Posted by: Dawna Bate | August 28, 2012

Out and About

Our lives have always been pretty ordinary. We have always been happy staying at home, not having too much going on except for our hobbies and our family and friends. Grocery shopping on Thursdays, laundry on Fridays. We used to joke when our daughter was younger because she would go for a sleep-over at a friend’s or a grandparent’s house and we would still do laundry on Friday nights. We tend to be home bodies and don’t get out and about that much. And we’re fine with that.

One summer Sunday in 2006, we did manage to get out on a boating date with our friends Jeff and Heather. The plan was to drive down to St. Catharines, launch their powerboat at the Dalhousie Yacht Club and motor up to Niagara-on-the-Lake. The only problem was that when we got there, it was raining. One place that you do not want to be is in a boat on the water in the rain. (I’ve learned that lightening can travel 50 miles across the surface of the clouds!)

While standing in the rain at the yacht club trying to decide if it was us or the clouds who were going to clear out of there, we visited the marina just up the road. This one had all sorts of boats “on the hard”, meaning they were out of the water and on large steel storage racks. Most of the boats were for sale and that prompted the “what if” game again. What if we owned this huge powerboat? – We wouldn’t be able to afford to put gas in it. What if we owned this beat up junker? – It probably wouldn’t float. What about this one – named Heather? Was that a good omen? Although this particular Heather looked to be in pretty rough condition. Wait a minute. What if we owned this 25′ Catalina sailboat? Out and About was its name. – Little gas, it looks like it would float, and it didn’t look like it was in too bad a shape. Suddenly, our “what if we owned this” was transforming into a “what if we really owned this”.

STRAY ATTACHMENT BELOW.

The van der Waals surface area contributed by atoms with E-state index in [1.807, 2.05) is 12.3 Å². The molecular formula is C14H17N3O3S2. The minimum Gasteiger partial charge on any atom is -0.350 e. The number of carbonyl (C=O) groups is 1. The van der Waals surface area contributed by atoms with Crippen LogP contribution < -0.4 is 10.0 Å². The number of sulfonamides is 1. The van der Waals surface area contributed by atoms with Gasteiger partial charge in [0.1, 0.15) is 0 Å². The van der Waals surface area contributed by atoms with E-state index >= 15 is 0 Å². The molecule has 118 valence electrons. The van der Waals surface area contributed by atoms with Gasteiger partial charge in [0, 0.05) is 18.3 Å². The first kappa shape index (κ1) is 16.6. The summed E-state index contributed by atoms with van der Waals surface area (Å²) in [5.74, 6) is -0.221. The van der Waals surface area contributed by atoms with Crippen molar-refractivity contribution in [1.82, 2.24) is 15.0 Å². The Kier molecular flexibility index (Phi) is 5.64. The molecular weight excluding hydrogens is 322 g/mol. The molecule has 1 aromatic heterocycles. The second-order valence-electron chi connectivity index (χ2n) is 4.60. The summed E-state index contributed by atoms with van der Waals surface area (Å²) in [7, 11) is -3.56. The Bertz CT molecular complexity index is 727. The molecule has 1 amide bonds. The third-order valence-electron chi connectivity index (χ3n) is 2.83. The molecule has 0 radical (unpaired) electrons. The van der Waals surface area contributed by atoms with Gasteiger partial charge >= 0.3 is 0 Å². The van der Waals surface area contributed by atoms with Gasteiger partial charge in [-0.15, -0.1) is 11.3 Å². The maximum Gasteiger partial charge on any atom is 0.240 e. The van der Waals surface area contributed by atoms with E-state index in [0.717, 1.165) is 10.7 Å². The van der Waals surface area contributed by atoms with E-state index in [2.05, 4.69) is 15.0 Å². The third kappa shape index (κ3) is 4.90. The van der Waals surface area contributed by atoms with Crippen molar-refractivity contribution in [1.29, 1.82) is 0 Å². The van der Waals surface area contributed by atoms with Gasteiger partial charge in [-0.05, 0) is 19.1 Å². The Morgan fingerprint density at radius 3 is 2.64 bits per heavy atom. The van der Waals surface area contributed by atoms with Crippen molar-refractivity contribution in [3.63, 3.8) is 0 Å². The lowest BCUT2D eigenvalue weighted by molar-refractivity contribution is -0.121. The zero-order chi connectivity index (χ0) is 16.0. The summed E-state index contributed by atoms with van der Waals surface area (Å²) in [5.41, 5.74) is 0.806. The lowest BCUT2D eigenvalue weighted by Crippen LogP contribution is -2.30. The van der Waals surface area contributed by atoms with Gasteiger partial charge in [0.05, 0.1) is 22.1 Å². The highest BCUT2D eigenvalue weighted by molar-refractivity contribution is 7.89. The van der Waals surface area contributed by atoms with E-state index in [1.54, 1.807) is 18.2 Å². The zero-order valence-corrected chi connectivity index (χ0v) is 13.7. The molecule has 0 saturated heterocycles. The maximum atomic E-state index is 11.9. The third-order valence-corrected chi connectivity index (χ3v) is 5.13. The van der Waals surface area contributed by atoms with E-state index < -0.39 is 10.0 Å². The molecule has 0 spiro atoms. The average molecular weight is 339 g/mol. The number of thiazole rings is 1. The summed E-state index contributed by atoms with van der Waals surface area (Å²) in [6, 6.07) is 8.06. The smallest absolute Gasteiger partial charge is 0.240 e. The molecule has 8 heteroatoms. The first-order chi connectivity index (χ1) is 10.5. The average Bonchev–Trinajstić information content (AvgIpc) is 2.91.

This is the photo used in the sales flyer when we were buying the boat

The clouds moved out, we headed out and Out and About was left behind. The boat that is, and not the thought of owning her. David and I started getting more serious about the idea. We went down the next Sunday and looked at her again. (You know you’re in trouble when you refer to a mode of transportation as ‘her’.) We found a ladder and climbed up to take a look inside. We wrote down the name of the broker selling her. And we actually called him to ask about the price.On one visit, we bailed water out of the interior cabin. (You know you’re in trouble when you start cleaning up a boat that doesn’t belong to you.) Should we have been worried that there was water inside the boat and she wasn’t even in the water?

From speaking with the broker, we found out that this poor boat had a sad history. She had an owner that really liked to sail. Unfortunately he died suddenly while still quite young. His widow had the boat hauled out and stored. And there she (Out and About, that is) sat for three years hoping someone else would be interested in her. (You know you’re in trouble when you start personifying a boat.)

After three or four visits, talking to the broker several times, having a survey done (similar to a house inspection – thankfully, we found out that the hull was sound and wouldn’t leak and the water that we bailed was caused by improper storage), trying several times to give people money and get the ownership papers, she was ours. We owned Out and About.

Now what were we going to do? Had we lost our minds? Just how much trouble were we really in?

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Responses

  1. B.O.A.T. is an acronym, as you have learned. It stands for, “Bring Out Another Thou$and.

    • I hadn’t heard that one before, Joe, but it could be the title of my next post! I’ve heard “a boat is a hole in the water that you throw money into.” Either way – the experience is priceless.


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